Food is already suffering from the rise in energy prices

Is Christmas will serve as an excuse for price hikes. Like every year and more. The rise of energy costs, both electricity and oil, they have fired sale prices of food around 8% compared to last year, according to a follow-up carried out by the Organization of Consumers and Users (OCU). To the geometric increments that the typical Christmas products Many others are added, as a consequence of an amalgam of circumstances that justify increases greater than in other years. Elvers, oysters, suckling lamb and sea bream are the leaders of a classification of products that are rising the most. Barnacles, hake or round veal are the ones that fall the most in the follow-up done by the OCU.

For the general director of the supermarkets employers’ association Asedas, Ignacio Garcia Magarzo, “there are objective causes for price increases, mainly due to the rise in energy, electricity and fuel costs, but also due to the rise in raw materials, mainly imported ones such as cereals or animal feed”. In any case, the official position of the distribution sector is that the increases in food prices in the last three months have been below the rise in the general CPI. García Magarzo believes that “the Spanish agri-food chain is solid and very responsible, acting in high competition, so consumers always have the option to compare the offer and prices, and choose the best purchase option.

Iri’s consumption barometer also corroborates a rise in food, but less than that reported by the OCU. Thus, the price of the shopping basket grew 1.8% compared to 2020. Of note is the rise in price of olive oil (+10.5%), cola soft drinks (+ 9.2%) and beers ( +3.7%), while the only decrease is found in canned tuna (-0.2%), according to data from the Iri consumption barometer. The general CPI in advance for November is 5.6% year-on-year, with a rise in food in October of 1.3%, 1.7% year-on-year and 3% in 2021.

Sources in the Condis chain acknowledge that there are “multiple factors” that intervene in price fluctuations but that the great commercial capillarity means that food prices are contained more than those of other products from other sectors. In the commercial strategy of the chains, it is tried that the fluctuations in the costs affect the final prices as little as possible, they recognize in Condis, as a way to avoid loss of customers.

The rise in prices is especially noticeable in fresh foods due to the increase in raw material costs (fertilizers, production costs, higher payments to suppliers). Farmers and ranchers have repeatedly complained this year that their inputs (production costs) have risen on average by more than 30%. But in the distribution chains they also allude to causes derived from the supply-demand relationship of each product. In the case of meat, it is pointed out that in recent months there has been a deficit in the replacement of live animals due to the pandemic, with a delay in the reproduction cycles. The increase in seasonal demand itself, both external (export) and from restaurants, also influences it. In the case of olive oil, for example, prices tend to rise due to a normal cycle of lack of production and limitations of the last harvest.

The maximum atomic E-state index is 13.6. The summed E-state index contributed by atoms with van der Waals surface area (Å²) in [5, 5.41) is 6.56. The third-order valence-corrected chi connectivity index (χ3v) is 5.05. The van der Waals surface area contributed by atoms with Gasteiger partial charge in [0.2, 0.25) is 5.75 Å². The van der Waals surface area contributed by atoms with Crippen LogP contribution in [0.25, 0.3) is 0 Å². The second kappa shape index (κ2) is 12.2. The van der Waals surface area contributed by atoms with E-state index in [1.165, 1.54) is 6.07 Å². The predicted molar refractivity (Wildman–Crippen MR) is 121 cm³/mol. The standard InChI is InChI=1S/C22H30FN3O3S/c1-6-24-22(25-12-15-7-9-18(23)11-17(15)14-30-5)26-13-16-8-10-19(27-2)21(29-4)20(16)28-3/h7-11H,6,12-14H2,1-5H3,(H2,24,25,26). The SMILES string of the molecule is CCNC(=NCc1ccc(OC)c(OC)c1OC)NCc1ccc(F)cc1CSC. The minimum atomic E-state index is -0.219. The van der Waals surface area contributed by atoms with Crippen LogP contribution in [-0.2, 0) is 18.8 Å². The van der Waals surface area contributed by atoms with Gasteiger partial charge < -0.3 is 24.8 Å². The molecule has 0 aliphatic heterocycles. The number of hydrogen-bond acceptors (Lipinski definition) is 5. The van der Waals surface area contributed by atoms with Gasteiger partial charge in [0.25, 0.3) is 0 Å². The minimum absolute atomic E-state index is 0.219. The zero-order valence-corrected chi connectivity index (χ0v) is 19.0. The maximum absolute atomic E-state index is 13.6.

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The OCU already warned in October that the rise in energy costs was being passed on to prices. He then launched his price observatory until he quantified the rise this year of around 8%. The OCU establishes this percentage based on the monitoring of 15 typically Christmas products in the main Spanish cities. Of the monitored prices, a total of nine have gone up. Eels have risen especially, 53%, followed by clams (36%), oysters (28%), suckling lamb (22%) and sea bream (15%). None of them have ever been so expensive. On the contrary, among those that fell the most, barnacles (-27%), hake (-16%), poulard (-6%) and round veal (-5%) stand out. Other products, such as prawns, Iberian ham or red cabbage have barely changed their prices compared to last year at this time.

Nobody in the distribution sector is able to advance the future evolution of food prices. Not if a possible strike in the transport sector (called from December 20 to 22) will exacerbate supply problems. The future evolution of energy prices will be decisive but it is feared that the current increases will continue over time as a result of the psychological repositioning of prices and new costs that were not present a few months ago. An important element may be the role that the new food chain law will have in the coming months and the updating of contracts with suppliers in the primary sector. The recent reform of the law establishes the supervision that payments to suppliers are never below production costs. García Magarzo believes that the distribution sector, intermediaries and the industry must maintain “sustainable relationships” with producers and that the supply chain itself is capable of minimizing cost increases. “You can raise the remuneration for ranchers and farmers without affecting the consumer,” says the CEO of Asedas.

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